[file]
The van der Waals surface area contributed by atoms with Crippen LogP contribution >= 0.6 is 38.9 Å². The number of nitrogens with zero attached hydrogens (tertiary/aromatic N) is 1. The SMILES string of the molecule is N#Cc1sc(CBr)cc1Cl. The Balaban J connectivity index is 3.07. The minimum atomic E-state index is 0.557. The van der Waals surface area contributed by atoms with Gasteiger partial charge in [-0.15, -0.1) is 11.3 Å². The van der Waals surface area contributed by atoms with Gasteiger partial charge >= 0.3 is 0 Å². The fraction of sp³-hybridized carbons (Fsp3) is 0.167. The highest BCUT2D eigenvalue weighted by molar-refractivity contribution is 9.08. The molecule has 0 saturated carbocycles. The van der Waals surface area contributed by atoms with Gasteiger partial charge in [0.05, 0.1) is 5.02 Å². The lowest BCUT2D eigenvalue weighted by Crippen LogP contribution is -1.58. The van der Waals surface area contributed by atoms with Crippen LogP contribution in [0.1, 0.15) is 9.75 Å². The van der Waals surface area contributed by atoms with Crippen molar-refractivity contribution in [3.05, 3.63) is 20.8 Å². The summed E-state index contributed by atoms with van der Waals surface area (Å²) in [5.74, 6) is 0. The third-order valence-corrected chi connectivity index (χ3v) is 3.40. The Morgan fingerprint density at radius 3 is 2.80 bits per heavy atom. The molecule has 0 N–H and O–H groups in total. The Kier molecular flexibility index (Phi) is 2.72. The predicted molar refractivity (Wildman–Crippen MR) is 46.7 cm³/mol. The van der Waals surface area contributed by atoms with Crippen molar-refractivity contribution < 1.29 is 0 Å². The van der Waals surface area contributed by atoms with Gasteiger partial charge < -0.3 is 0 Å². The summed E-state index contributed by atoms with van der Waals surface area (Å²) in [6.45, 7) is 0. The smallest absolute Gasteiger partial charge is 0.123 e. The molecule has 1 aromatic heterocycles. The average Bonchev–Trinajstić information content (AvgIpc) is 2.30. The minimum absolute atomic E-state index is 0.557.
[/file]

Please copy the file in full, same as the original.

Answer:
The van der Waals surface area contributed by atoms with Crippen LogP contribution >= 0.6 is 38.9 Å². The number of nitrogens with zero attached hydrogens (tertiary/aromatic N) is 1. The SMILES string of the molecule is N#Cc1sc(CBr)cc1Cl. The Balaban J connectivity index is 3.07. The minimum atomic E-state index is 0.557. The van der Waals surface area contributed by atoms with Gasteiger partial charge in [-0.15, -0.1) is 11.3 Å². The van der Waals surface area contributed by atoms with Gasteiger partial charge >= 0.3 is 0 Å². The fraction of sp³-hybridized carbons (Fsp3) is 0.167. The highest BCUT2D eigenvalue weighted by molar-refractivity contribution is 9.08. The molecule has 0 saturated carbocycles. The van der Waals surface area contributed by atoms with Gasteiger partial charge in [0.05, 0.1) is 5.02 Å². The lowest BCUT2D eigenvalue weighted by Crippen LogP contribution is -1.58. The van der Waals surface area contributed by atoms with Crippen LogP contribution in [0.1, 0.15) is 9.75 Å². The van der Waals surface area contributed by atoms with Crippen molar-refractivity contribution in [3.05, 3.63) is 20.8 Å². The summed E-state index contributed by atoms with van der Waals surface area (Å²) in [5.74, 6) is 0. The third-order valence-corrected chi connectivity index (χ3v) is 3.40. The Morgan fingerprint density at radius 3 is 2.80 bits per heavy atom. The molecule has 0 N–H and O–H groups in total. The Kier molecular flexibility index (Phi) is 2.72. The predicted molar refractivity (Wildman–Crippen MR) is 46.7 cm³/mol. The van der Waals surface area contributed by atoms with Crippen molar-refractivity contribution < 1.29 is 0 Å². The van der Waals surface area contributed by atoms with Gasteiger partial charge < -0.3 is 0 Å². The summed E-state index contributed by atoms with van der Waals surface area (Å²) in [6.45, 7) is 0. The smallest absolute Gasteiger partial charge is 0.123 e. The molecule has 1 aromatic heterocycles. The average Bonchev–Trinajstić information content (AvgIpc) is 2.30. The minimum absolute atomic E-state index is 0.557.